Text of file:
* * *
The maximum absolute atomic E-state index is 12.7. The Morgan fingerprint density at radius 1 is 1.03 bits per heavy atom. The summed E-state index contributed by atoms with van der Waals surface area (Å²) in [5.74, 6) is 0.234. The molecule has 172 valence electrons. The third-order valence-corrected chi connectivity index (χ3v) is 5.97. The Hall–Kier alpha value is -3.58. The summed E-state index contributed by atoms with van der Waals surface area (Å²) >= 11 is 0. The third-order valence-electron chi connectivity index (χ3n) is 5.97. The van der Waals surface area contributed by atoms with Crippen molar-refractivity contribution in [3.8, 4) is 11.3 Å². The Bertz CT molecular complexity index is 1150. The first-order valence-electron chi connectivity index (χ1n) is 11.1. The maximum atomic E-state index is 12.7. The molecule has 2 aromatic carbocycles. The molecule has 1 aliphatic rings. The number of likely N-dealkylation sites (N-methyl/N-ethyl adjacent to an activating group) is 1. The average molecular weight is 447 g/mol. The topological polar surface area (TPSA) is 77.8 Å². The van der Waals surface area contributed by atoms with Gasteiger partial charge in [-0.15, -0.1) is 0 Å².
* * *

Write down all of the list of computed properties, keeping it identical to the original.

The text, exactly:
The maximum absolute atomic E-state index is 12.7. The Morgan fingerprint density at radius 1 is 1.03 bits per heavy atom. The summed E-state index contributed by atoms with van der Waals surface area (Å²) in [5.74, 6) is 0.234. The molecule has 172 valence electrons. The third-order valence-corrected chi connectivity index (χ3v) is 5.97. The Hall–Kier alpha value is -3.58. The summed E-state index contributed by atoms with van der Waals surface area (Å²) >= 11 is 0. The third-order valence-electron chi connectivity index (χ3n) is 5.97. The van der Waals surface area contributed by atoms with Crippen molar-refractivity contribution in [3.8, 4) is 11.3 Å². The Bertz CT molecular complexity index is 1150. The first-order valence-electron chi connectivity index (χ1n) is 11.1. The maximum atomic E-state index is 12.7. The molecule has 2 aromatic carbocycles. The molecule has 1 aliphatic rings. The number of likely N-dealkylation sites (N-methyl/N-ethyl adjacent to an activating group) is 1. The average molecular weight is 447 g/mol. The topological polar surface area (TPSA) is 77.8 Å². The van der Waals surface area contributed by atoms with Gasteiger partial charge in [-0.15, -0.1) is 0 Å².